A Paradox or Two (Jn. 5:1-19)
A paradox is “a seemingly contradictory proposition which when investigated may prove to be well founded or true”. An example of such would be George Orwell’s famous quote in Animal Farm; “all animals are equal, but some animals are more equal than others”. Mr Orwell used this paradox to make a political point, but the Bible uses them in order that we might know God and serve him better.
Many of our most cherished doctrines are paradoxical in their nature; a virgin who gave birth, exaltation through humility, liberty through slavery and human authorship through divine inspiration. Just as a train needs two rails to run on, these singular doctrines operate on two distinct but parallel tracks. They are not contradictory but simultaneously true. We often do not understand them, but we ought to receive them by faith.
There are a couple of paradoxes here in John 5. As we survey the dismal scene in Bethesda where there are crowds of sick people (v3) we perhaps wonder why only one man was healed. Certainly, the Saviour knew each one and understood their plight. No doubt he was able to deliver all from their maladies; but there was only one miracle that day. He purposefully healed a lame man, bedridden for 38 long years. Had the Saviour not intervened, the man would never have been made whole. The explanation for this is found in the chapter: "the Son quickeneth whom he will" (v21). Elsewhere in the New Testament we read that salvation is according to the good pleasure of God's will (Eph 1:5). God acts sovereignly in salvation. It was not according to any good or merit in ourselves but rather because God had chosen us in Christ before the foundation of the world (Eph 1:3). We learn here that salvation is all of God. He owes us nothing and yet has given us all. No wonder Paul sang in praise "blessed be the God and Father of our Lord Jesus Christ, who hath blessed with all spiritual blessings" (Eph 1:3). Unless God acted sovereignly in salvation, not a soul would be saved, we are “elect according to the foreknowledge of God the Father” (1 Pet 1:2).
The parallel truth presented here is that man’s volition is also involved in the matter of salvation. The Lord Jesus addressed this man's will, asking him "wilt thou be made whole?" (v6). If this man was going to be raised, it would involve his desire and choice. This is the same in salvation, it is by grace and through faith. John has already presented these parallel truths to us by saying; “as many as received him, to them gave he power to become the sons of God... which were born ...not of the will of man, but of God” (ch 1:12-13). He says later "all that the Father giveth me shall come to me; and him that cometh to me I will in no wise cast out" (ch6:37). This is the paradox, God saves according to his own will, and yet it is the responsibility of each to believe.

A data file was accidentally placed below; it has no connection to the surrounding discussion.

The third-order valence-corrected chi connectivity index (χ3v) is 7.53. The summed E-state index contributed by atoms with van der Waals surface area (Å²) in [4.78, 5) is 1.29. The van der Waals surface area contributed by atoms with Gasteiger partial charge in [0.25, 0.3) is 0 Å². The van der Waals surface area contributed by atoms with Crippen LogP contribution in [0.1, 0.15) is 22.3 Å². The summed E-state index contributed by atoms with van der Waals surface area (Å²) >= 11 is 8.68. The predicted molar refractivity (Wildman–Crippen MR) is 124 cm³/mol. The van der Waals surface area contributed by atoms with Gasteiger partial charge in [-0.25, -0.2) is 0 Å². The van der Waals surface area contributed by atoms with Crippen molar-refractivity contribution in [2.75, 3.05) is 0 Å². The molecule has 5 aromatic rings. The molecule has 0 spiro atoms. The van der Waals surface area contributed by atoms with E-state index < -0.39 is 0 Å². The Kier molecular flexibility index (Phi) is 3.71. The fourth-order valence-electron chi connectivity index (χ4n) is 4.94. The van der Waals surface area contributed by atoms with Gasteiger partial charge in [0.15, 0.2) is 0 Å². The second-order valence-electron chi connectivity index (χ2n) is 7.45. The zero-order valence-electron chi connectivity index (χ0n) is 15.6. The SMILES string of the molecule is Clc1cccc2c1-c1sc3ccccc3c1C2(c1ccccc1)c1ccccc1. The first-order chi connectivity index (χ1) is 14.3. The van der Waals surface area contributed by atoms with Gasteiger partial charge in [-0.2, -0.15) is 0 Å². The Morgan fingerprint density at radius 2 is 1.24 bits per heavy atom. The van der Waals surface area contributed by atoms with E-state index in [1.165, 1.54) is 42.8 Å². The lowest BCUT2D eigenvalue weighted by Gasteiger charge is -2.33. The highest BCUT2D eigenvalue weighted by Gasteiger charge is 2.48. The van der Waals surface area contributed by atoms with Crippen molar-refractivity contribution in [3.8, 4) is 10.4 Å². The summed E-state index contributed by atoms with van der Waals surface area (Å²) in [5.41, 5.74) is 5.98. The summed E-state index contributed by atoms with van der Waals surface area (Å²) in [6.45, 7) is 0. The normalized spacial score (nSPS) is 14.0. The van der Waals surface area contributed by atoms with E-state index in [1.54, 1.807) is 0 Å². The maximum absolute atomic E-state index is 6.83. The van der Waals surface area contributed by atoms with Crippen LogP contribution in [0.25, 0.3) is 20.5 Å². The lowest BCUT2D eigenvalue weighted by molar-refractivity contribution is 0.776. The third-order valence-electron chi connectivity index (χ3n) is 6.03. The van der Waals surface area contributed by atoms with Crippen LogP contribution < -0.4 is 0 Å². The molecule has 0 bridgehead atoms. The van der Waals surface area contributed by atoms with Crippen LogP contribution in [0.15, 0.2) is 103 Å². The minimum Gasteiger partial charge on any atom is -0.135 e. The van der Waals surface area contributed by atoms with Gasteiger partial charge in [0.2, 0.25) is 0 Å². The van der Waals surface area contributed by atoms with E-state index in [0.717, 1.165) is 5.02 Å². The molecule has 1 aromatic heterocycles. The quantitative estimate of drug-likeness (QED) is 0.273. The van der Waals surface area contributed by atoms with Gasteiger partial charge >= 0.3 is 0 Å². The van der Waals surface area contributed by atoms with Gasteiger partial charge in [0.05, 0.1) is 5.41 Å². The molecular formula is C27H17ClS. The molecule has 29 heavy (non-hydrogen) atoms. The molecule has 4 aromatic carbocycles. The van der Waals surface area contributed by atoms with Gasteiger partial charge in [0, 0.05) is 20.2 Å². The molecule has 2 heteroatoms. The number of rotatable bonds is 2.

The second paradox is found in verses 17-19. We read that the Son is equal in nature and ability to the Father. The claim "my Father worketh hitherto, and I work" shows that the Son is one in nature with God and possesses the same attributes as God. He is claiming to be God essentially and God dynamically. This is why the Jews accused Christ of blasphemy. They understood that by saying God was his Father he was making himself “equal with God” (isos Theos). The Lord Jesus is equal in substance and value to God himself. He is essentially the same as God, for he is Divine – there is One God.
And yet verse 19 presents to us the paradox of the Trinity, we read “the Son can do nothing of himself”. Though essentially the same, there is a functional difference. Though the Son is equal in rank to the Father, there is a difference in role. The Son does not initiate a work, but rather submits to the will of the Father. The Son never acts in isolation and independence but is in perfect harmony and fellowship with the Father. Christ was ever subject to his Father whilst acting in perfect synchrony to his will and desire. This is the paradox of the Trinity, God is One in nature and three in person.
Submission is not inferiority but rather essential to working of the Trinity. It was the Father that sent the Son to save, we have access to God through Christ, we were chosen by God in Christ before this world began. God has revealed the Triunity of his nature to us in very practical terms. We see it throughout the Bible, from creation to redemption.
Our finite minds cannot grasp these truths, but we gladly believe them, knowing they come from an Almighty and Loving God.
"My thoughts are not your thoughts, neither are your ways my ways, saith the LORD. For as the heavens are higher than the earth, so are my ways higher than your ways, and my thoughts than your thoughts" (Is 55:8-9)